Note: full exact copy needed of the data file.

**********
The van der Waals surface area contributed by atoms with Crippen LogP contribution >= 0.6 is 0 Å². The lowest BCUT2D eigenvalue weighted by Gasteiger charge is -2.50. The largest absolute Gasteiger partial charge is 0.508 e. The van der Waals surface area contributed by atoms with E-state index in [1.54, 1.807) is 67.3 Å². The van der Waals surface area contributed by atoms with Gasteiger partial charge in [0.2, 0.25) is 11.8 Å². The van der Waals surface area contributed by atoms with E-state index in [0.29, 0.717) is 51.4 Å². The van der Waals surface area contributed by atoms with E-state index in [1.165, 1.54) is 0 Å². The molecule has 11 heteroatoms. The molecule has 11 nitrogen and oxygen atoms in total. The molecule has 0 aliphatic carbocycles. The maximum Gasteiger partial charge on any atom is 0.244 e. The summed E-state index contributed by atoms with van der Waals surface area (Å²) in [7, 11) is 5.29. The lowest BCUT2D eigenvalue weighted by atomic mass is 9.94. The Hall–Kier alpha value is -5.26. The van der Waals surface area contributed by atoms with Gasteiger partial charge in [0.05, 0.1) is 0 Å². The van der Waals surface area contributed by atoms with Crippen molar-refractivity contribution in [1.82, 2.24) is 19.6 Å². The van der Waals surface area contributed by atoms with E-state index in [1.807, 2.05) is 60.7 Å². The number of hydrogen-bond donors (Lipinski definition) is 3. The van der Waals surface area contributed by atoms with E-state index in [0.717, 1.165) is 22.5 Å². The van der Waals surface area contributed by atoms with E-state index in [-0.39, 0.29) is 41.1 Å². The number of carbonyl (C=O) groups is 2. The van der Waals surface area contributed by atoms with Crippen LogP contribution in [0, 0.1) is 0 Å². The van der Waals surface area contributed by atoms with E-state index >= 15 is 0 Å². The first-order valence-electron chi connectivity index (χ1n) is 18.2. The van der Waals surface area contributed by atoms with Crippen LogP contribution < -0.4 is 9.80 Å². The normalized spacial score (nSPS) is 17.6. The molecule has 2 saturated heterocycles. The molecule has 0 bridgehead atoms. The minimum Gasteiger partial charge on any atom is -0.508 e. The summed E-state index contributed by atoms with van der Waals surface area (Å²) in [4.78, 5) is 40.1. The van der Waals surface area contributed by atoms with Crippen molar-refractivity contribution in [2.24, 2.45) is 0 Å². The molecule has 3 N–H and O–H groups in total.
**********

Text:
The van der Waals surface area contributed by atoms with Crippen LogP contribution >= 0.6 is 0 Å². The lowest BCUT2D eigenvalue weighted by Gasteiger charge is -2.50. The largest absolute Gasteiger partial charge is 0.508 e. The van der Waals surface area contributed by atoms with E-state index in [1.54, 1.807) is 67.3 Å². The van der Waals surface area contributed by atoms with Gasteiger partial charge in [0.2, 0.25) is 11.8 Å². The van der Waals surface area contributed by atoms with E-state index in [0.29, 0.717) is 51.4 Å². The van der Waals surface area contributed by atoms with E-state index in [1.165, 1.54) is 0 Å². The molecule has 11 heteroatoms. The molecule has 11 nitrogen and oxygen atoms in total. The molecule has 0 aliphatic carbocycles. The maximum Gasteiger partial charge on any atom is 0.244 e. The summed E-state index contributed by atoms with van der Waals surface area (Å²) in [7, 11) is 5.29. The lowest BCUT2D eigenvalue weighted by atomic mass is 9.94. The Hall–Kier alpha value is -5.26. The van der Waals surface area contributed by atoms with Gasteiger partial charge in [0.05, 0.1) is 0 Å². The van der Waals surface area contributed by atoms with Crippen molar-refractivity contribution in [1.82, 2.24) is 19.6 Å². The van der Waals surface area contributed by atoms with E-state index in [1.807, 2.05) is 60.7 Å². The number of hydrogen-bond donors (Lipinski definition) is 3. The van der Waals surface area contributed by atoms with E-state index in [0.717, 1.165) is 22.5 Å². The van der Waals surface area contributed by atoms with E-state index in [-0.39, 0.29) is 41.1 Å². The number of carbonyl (C=O) groups is 2. The van der Waals surface area contributed by atoms with Crippen LogP contribution in [0, 0.1) is 0 Å². The van der Waals surface area contributed by atoms with E-state index >= 15 is 0 Å². The first-order valence-electron chi connectivity index (χ1n) is 18.2. The van der Waals surface area contributed by atoms with Crippen LogP contribution < -0.4 is 9.80 Å². The normalized spacial score (nSPS) is 17.6. The molecule has 2 saturated heterocycles. The molecule has 0 bridgehead atoms. The minimum Gasteiger partial charge on any atom is -0.508 e. The summed E-state index contributed by atoms with van der Waals surface area (Å²) in [4.78, 5) is 40.1. The van der Waals surface area contributed by atoms with Crippen molar-refractivity contribution in [2.24, 2.45) is 0 Å². The molecule has 3 N–H and O–H groups in total.